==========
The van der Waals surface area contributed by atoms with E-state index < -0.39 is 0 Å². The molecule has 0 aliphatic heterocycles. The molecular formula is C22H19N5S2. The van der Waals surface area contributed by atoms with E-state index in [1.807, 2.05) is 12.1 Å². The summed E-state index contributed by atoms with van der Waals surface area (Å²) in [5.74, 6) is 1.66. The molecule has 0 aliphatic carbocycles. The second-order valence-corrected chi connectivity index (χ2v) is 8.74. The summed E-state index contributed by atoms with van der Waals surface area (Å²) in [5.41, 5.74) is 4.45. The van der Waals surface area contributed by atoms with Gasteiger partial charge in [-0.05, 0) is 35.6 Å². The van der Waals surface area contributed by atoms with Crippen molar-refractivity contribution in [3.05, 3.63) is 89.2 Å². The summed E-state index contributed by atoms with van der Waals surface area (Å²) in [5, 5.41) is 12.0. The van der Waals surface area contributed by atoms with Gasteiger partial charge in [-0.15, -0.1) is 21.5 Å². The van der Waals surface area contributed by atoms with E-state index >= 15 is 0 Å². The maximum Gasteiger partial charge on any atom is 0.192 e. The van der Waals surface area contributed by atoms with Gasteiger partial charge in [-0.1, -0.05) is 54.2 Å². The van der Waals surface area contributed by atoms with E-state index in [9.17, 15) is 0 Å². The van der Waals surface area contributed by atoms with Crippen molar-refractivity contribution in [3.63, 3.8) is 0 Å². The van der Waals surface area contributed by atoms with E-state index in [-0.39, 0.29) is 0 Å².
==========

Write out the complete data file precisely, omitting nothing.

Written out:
The van der Waals surface area contributed by atoms with E-state index < -0.39 is 0 Å². The molecule has 0 aliphatic heterocycles. The molecular formula is C22H19N5S2. The van der Waals surface area contributed by atoms with E-state index in [1.807, 2.05) is 12.1 Å². The summed E-state index contributed by atoms with van der Waals surface area (Å²) in [5.74, 6) is 1.66. The molecule has 0 aliphatic carbocycles. The second-order valence-corrected chi connectivity index (χ2v) is 8.74. The summed E-state index contributed by atoms with van der Waals surface area (Å²) in [5.41, 5.74) is 4.45. The van der Waals surface area contributed by atoms with Gasteiger partial charge in [-0.05, 0) is 35.6 Å². The van der Waals surface area contributed by atoms with Crippen molar-refractivity contribution in [3.05, 3.63) is 89.2 Å². The summed E-state index contributed by atoms with van der Waals surface area (Å²) in [5, 5.41) is 12.0. The van der Waals surface area contributed by atoms with Gasteiger partial charge in [-0.15, -0.1) is 21.5 Å². The van der Waals surface area contributed by atoms with E-state index >= 15 is 0 Å². The maximum Gasteiger partial charge on any atom is 0.192 e. The van der Waals surface area contributed by atoms with Gasteiger partial charge in [-0.1, -0.05) is 54.2 Å². The van der Waals surface area contributed by atoms with E-state index in [9.17, 15) is 0 Å². The van der Waals surface area contributed by atoms with Crippen molar-refractivity contribution in [3.63, 3.8) is 0 Å². The van der Waals surface area contributed by atoms with E-state index in [-0.39, 0.29) is 0 Å².